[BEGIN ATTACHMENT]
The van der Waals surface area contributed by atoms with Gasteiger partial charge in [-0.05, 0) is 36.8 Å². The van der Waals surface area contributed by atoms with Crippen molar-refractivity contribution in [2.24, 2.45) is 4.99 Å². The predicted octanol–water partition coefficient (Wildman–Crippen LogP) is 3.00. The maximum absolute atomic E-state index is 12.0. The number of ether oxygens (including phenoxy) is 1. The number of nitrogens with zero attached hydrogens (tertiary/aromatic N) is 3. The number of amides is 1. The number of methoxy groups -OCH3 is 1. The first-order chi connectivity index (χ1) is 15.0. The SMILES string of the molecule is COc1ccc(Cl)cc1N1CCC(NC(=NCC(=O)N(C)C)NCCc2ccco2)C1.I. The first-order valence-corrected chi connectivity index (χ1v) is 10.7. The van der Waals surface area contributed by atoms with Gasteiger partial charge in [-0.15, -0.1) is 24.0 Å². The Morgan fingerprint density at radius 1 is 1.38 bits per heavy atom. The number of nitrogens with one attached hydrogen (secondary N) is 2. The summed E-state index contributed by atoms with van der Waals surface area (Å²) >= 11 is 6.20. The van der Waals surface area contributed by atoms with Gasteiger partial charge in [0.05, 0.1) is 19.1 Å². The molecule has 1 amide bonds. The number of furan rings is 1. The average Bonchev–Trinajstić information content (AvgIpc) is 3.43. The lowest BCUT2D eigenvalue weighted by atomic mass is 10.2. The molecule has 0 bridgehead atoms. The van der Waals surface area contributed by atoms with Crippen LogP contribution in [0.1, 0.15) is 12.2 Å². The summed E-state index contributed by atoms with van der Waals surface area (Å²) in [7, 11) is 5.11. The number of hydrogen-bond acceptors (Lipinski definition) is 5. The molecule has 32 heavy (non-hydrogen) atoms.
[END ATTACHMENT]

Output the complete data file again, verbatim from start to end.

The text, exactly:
The van der Waals surface area contributed by atoms with Gasteiger partial charge in [-0.05, 0) is 36.8 Å². The van der Waals surface area contributed by atoms with Crippen molar-refractivity contribution in [2.24, 2.45) is 4.99 Å². The predicted octanol–water partition coefficient (Wildman–Crippen LogP) is 3.00. The maximum absolute atomic E-state index is 12.0. The number of ether oxygens (including phenoxy) is 1. The number of nitrogens with zero attached hydrogens (tertiary/aromatic N) is 3. The number of amides is 1. The number of methoxy groups -OCH3 is 1. The first-order chi connectivity index (χ1) is 15.0. The SMILES string of the molecule is COc1ccc(Cl)cc1N1CCC(NC(=NCC(=O)N(C)C)NCCc2ccco2)C1.I. The first-order valence-corrected chi connectivity index (χ1v) is 10.7. The van der Waals surface area contributed by atoms with Gasteiger partial charge in [-0.15, -0.1) is 24.0 Å². The Morgan fingerprint density at radius 1 is 1.38 bits per heavy atom. The number of nitrogens with one attached hydrogen (secondary N) is 2. The summed E-state index contributed by atoms with van der Waals surface area (Å²) >= 11 is 6.20. The van der Waals surface area contributed by atoms with Gasteiger partial charge in [0.05, 0.1) is 19.1 Å². The molecule has 1 amide bonds. The number of furan rings is 1. The average Bonchev–Trinajstić information content (AvgIpc) is 3.43. The lowest BCUT2D eigenvalue weighted by atomic mass is 10.2. The molecule has 0 bridgehead atoms. The van der Waals surface area contributed by atoms with Crippen LogP contribution in [0.1, 0.15) is 12.2 Å². The summed E-state index contributed by atoms with van der Waals surface area (Å²) in [7, 11) is 5.11. The number of hydrogen-bond acceptors (Lipinski definition) is 5. The molecule has 32 heavy (non-hydrogen) atoms.